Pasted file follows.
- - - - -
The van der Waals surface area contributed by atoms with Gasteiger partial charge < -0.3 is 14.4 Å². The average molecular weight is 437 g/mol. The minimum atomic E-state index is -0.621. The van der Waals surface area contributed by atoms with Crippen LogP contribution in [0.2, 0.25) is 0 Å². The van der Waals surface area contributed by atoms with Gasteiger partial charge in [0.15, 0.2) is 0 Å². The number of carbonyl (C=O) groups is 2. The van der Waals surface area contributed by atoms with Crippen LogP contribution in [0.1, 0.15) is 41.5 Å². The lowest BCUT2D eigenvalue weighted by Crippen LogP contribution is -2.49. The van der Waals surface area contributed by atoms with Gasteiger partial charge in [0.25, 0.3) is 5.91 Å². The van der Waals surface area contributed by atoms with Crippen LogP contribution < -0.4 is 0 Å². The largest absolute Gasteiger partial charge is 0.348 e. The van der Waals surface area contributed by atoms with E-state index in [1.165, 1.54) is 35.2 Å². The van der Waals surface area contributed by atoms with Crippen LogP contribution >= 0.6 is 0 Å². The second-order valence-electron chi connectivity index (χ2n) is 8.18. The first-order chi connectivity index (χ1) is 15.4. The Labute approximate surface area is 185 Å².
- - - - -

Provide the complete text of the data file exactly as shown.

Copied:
The van der Waals surface area contributed by atoms with Gasteiger partial charge < -0.3 is 14.4 Å². The average molecular weight is 437 g/mol. The minimum atomic E-state index is -0.621. The van der Waals surface area contributed by atoms with Crippen LogP contribution in [0.2, 0.25) is 0 Å². The van der Waals surface area contributed by atoms with Gasteiger partial charge in [0.15, 0.2) is 0 Å². The number of carbonyl (C=O) groups is 2. The van der Waals surface area contributed by atoms with Crippen LogP contribution in [0.1, 0.15) is 41.5 Å². The lowest BCUT2D eigenvalue weighted by Crippen LogP contribution is -2.49. The van der Waals surface area contributed by atoms with Gasteiger partial charge in [0.25, 0.3) is 5.91 Å². The van der Waals surface area contributed by atoms with Crippen LogP contribution < -0.4 is 0 Å². The largest absolute Gasteiger partial charge is 0.348 e. The van der Waals surface area contributed by atoms with E-state index in [1.165, 1.54) is 35.2 Å². The van der Waals surface area contributed by atoms with Crippen LogP contribution >= 0.6 is 0 Å². The second-order valence-electron chi connectivity index (χ2n) is 8.18. The first-order chi connectivity index (χ1) is 15.4. The Labute approximate surface area is 185 Å².